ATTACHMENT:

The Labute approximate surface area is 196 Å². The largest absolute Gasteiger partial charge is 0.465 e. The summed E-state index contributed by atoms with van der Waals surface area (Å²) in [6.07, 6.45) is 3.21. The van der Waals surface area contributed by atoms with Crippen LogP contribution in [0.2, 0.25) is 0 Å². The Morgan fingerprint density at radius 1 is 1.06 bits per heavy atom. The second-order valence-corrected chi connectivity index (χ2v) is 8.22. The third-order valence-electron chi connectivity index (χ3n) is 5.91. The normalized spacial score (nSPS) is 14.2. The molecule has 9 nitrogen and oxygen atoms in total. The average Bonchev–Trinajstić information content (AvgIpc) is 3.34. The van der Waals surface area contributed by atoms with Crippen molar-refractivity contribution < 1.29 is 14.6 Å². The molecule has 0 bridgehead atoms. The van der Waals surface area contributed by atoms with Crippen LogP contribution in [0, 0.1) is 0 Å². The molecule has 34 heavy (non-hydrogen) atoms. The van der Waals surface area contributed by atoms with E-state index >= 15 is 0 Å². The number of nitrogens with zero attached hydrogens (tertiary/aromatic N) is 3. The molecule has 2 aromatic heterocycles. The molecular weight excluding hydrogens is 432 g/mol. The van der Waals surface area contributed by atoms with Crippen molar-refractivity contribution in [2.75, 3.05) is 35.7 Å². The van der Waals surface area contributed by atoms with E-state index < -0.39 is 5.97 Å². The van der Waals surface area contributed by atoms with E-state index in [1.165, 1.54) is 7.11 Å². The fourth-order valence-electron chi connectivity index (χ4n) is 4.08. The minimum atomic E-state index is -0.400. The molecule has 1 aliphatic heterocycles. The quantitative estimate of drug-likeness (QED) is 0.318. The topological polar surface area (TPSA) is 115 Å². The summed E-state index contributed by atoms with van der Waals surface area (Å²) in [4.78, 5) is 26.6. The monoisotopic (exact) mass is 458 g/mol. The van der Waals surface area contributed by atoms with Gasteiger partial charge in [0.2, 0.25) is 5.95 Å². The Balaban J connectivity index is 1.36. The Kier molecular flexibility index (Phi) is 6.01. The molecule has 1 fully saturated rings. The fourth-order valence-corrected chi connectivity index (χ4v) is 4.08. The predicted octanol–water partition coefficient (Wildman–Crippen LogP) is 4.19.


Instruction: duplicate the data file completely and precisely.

The Labute approximate surface area is 196 Å². The largest absolute Gasteiger partial charge is 0.465 e. The summed E-state index contributed by atoms with van der Waals surface area (Å²) in [6.07, 6.45) is 3.21. The van der Waals surface area contributed by atoms with Crippen LogP contribution in [0.2, 0.25) is 0 Å². The Morgan fingerprint density at radius 1 is 1.06 bits per heavy atom. The second-order valence-corrected chi connectivity index (χ2v) is 8.22. The third-order valence-electron chi connectivity index (χ3n) is 5.91. The normalized spacial score (nSPS) is 14.2. The molecule has 9 nitrogen and oxygen atoms in total. The average Bonchev–Trinajstić information content (AvgIpc) is 3.34. The van der Waals surface area contributed by atoms with Crippen molar-refractivity contribution < 1.29 is 14.6 Å². The molecule has 0 bridgehead atoms. The van der Waals surface area contributed by atoms with Crippen LogP contribution in [0, 0.1) is 0 Å². The molecule has 34 heavy (non-hydrogen) atoms. The van der Waals surface area contributed by atoms with E-state index >= 15 is 0 Å². The number of nitrogens with zero attached hydrogens (tertiary/aromatic N) is 3. The molecule has 2 aromatic heterocycles. The molecular weight excluding hydrogens is 432 g/mol. The van der Waals surface area contributed by atoms with Crippen molar-refractivity contribution in [2.75, 3.05) is 35.7 Å². The van der Waals surface area contributed by atoms with E-state index < -0.39 is 5.97 Å². The van der Waals surface area contributed by atoms with E-state index in [1.165, 1.54) is 7.11 Å². The fourth-order valence-electron chi connectivity index (χ4n) is 4.08. The minimum atomic E-state index is -0.400. The molecule has 1 aliphatic heterocycles. The quantitative estimate of drug-likeness (QED) is 0.318. The topological polar surface area (TPSA) is 115 Å². The summed E-state index contributed by atoms with van der Waals surface area (Å²) in [4.78, 5) is 26.6. The monoisotopic (exact) mass is 458 g/mol. The van der Waals surface area contributed by atoms with Gasteiger partial charge in [0.2, 0.25) is 5.95 Å². The Balaban J connectivity index is 1.36. The Kier molecular flexibility index (Phi) is 6.01. The molecule has 1 fully saturated rings. The fourth-order valence-corrected chi connectivity index (χ4v) is 4.08. The predicted octanol–water partition coefficient (Wildman–Crippen LogP) is 4.19.